Keltner Channels vs Bollinger Bands: Which Indicator Should You Use?


If you’re a trader, you likely know that indicators are a valuable tool for identifying trends and finding entry and exit points. Two popular indicators are Keltner Channels and Bollinger Bands. Both help you measure volatility, but which one is better? In this article, we’ll dive into the differences between the two, explain their components, and discuss which one is best.

Keltner Channels

Keltner Channels vs Bollinger Bands

The Keltner Channel is an indicator that helps traders determine trends, momentum, and potential reversal areas in a given market. It’s named after Chester Keltner, who first introduced it in the 1960s. Keltner Channels are composed of three lines, forming an envelope.

The middle of these three lines is an exponential moving average (EMA), usually set to 20 periods. The upper and lower lines are multiples of the Average True Range (ATR) added or subtracted from the EMA, often double. The ATR measures the volatility of an asset by taking the average of the true ranges of its price movements over a certain period.

We can interpret Keltner Channels in several ways. The upper and lower bounds act as dynamic support and resistance levels, and traders use them to determine entry and exit points. Additionally, when price breaks through one of the bounds, it may signal a potential reversal or a continuation of the current trend, depending on price action and other technical factors.

For instance, a market in a strong bullish trend will appear to stick close to the upper line, often retracing to the EMA before continuing higher. Meanwhile, closes far outside of the lines may sometimes signal a reversal, given how far price has moved beyond its expected true range. Following a ranging market, determined when the lines are effectively horizontal, these kinds of extreme moves may signal a breakout.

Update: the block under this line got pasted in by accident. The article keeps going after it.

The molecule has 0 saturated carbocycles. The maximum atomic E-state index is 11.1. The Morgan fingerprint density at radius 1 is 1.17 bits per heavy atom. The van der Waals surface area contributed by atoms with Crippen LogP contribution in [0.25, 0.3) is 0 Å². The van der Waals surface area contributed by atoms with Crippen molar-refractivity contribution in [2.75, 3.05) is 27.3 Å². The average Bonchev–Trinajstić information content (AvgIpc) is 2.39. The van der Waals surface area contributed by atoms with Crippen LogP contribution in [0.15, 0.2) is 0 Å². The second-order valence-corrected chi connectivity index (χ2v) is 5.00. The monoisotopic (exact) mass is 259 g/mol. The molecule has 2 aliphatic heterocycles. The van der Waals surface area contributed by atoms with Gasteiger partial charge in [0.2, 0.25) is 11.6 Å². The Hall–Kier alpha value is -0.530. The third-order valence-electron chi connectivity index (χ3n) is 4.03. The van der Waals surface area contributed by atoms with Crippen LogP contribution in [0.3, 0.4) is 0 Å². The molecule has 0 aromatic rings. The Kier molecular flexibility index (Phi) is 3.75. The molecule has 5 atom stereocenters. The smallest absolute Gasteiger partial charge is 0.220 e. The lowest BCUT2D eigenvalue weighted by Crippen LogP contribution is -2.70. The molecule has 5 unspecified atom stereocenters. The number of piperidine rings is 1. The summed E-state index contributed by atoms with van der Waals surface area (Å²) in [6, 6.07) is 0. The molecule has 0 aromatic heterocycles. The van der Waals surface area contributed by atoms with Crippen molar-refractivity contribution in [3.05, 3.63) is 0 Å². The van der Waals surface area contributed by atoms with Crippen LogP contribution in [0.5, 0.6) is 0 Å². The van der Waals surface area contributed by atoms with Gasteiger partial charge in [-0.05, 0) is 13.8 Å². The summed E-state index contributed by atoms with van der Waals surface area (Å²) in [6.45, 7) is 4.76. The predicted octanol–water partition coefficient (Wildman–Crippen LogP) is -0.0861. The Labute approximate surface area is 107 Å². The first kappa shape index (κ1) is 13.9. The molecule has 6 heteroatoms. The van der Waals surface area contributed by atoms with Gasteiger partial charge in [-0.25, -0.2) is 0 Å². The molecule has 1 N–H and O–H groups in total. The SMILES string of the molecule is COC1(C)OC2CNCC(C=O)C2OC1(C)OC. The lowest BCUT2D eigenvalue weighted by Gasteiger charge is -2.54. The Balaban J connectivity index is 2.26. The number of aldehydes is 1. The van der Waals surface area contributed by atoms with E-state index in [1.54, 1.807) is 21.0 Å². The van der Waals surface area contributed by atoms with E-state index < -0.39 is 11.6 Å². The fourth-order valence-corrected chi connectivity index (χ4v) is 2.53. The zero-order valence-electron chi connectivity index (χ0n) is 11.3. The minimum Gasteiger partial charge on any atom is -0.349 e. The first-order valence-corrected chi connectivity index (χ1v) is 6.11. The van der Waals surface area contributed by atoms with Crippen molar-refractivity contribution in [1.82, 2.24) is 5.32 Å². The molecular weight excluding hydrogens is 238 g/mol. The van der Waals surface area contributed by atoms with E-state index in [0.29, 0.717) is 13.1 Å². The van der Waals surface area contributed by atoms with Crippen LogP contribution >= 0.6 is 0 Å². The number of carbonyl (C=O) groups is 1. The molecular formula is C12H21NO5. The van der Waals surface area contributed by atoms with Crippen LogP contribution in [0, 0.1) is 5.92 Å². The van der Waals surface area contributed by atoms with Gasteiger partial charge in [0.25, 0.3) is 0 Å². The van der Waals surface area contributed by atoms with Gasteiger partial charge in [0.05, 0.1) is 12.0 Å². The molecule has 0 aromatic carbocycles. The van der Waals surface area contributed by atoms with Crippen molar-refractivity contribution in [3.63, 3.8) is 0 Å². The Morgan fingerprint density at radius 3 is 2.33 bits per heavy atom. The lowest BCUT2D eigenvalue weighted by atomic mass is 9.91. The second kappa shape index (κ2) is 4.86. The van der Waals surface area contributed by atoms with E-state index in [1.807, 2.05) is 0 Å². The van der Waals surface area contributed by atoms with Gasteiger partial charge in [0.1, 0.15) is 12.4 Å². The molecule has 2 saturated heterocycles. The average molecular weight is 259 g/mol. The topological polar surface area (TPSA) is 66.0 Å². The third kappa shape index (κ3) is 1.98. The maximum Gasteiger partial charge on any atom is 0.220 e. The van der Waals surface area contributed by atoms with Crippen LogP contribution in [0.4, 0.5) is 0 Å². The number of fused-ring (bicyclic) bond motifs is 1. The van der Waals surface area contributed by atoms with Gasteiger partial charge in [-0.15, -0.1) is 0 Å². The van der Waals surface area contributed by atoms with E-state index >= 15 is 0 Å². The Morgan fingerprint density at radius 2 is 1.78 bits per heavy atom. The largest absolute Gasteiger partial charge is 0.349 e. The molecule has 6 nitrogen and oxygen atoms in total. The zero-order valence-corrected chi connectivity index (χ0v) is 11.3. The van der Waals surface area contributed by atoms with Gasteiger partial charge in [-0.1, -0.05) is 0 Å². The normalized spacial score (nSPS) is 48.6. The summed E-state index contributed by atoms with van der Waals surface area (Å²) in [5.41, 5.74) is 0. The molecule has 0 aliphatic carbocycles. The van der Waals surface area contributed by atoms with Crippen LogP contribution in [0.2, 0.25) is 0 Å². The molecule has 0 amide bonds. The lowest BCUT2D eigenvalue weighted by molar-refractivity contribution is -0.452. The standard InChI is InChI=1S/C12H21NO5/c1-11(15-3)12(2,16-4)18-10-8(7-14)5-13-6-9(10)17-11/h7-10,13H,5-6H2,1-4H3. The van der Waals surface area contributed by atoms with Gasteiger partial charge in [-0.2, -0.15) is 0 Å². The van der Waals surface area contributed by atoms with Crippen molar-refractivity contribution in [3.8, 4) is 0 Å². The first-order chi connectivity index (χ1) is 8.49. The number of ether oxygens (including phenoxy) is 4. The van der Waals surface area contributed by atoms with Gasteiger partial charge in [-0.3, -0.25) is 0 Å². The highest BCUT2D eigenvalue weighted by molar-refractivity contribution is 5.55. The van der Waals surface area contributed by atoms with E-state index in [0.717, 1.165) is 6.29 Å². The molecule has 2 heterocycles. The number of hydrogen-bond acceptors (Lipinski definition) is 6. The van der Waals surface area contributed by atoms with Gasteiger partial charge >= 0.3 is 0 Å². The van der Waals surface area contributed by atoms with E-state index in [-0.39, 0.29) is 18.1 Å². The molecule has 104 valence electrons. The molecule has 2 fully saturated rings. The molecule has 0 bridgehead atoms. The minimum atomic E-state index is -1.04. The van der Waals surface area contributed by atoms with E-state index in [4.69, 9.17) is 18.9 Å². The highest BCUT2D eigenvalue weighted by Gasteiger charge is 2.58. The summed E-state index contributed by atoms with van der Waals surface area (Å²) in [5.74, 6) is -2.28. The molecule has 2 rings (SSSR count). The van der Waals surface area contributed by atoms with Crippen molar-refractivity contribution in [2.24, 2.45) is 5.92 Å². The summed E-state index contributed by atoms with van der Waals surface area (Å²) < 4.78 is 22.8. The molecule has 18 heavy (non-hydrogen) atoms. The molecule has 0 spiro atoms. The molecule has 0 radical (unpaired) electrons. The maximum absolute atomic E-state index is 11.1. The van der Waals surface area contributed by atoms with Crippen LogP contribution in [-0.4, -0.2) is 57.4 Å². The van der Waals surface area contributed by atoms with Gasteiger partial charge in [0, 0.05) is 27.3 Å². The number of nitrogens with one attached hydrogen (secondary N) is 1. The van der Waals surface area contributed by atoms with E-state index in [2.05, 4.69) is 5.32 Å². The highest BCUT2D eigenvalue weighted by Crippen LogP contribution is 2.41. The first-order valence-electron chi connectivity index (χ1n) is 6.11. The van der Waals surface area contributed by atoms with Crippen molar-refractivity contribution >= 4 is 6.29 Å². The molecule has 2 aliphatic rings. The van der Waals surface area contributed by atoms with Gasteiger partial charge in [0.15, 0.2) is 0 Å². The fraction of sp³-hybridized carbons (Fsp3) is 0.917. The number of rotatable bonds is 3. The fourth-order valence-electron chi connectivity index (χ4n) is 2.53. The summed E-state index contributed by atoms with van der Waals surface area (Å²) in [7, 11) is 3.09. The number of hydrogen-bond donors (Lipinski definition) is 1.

Bollinger Bands

Bollinger Bands vs Keltner Channels

The Bollinger Bands is a widely used technical indicator that helps us identify an asset's volatility and potential price movements. It was created by John Bollinger in the 1980s and has since become a popular tool among traders of all levels.

Like Keltner Channels, the Bollinger Bands tool comprises three components: the middle line and two outer lines. The middle line is a simple moving average (SMA), typically 20 periods long. The upper and lower bands are calculated by adding and subtracting a multiple of the price’s standard deviation from the SMA, respectively. This multiple is set to two by default, but some will adjust it according to their preferences.

Instead of using the true range, Bollinger Bands use standard deviation (STD) – the square root of the variance of a set of price movements over time. Because they utilise standard deviation, Bollinger Bands are slightly more responsive to volatility than Keltner Channels. When the range constricts, volatility is low; and when the range expands, volatility is increasing. Many traders prefer Bollinger Bands to gauge volatility in the market.

As with Keltner Channels, the bands show dynamic support and resistance levels. They’re also quite effective when used to detect reversals – explained shortly. Additionally, we can apply Bollinger Bands to detect trends/breakouts when price hugs the bounds, though arguably not as well as Keltner Channels.

Keltner Channels vs Bollinger Bands

So, we know that using Keltner Channels and Bollinger Bands helps us to measure volatility while trading. But what exactly are their key differences?


The first and most fundamental difference is how each indicator measures volatility. ATR, used in Keltner Channels, takes the average of absolute changes in price, or an average of the true range. The standard deviation used by Bollinger Bands indicates how much price may deviate from its average.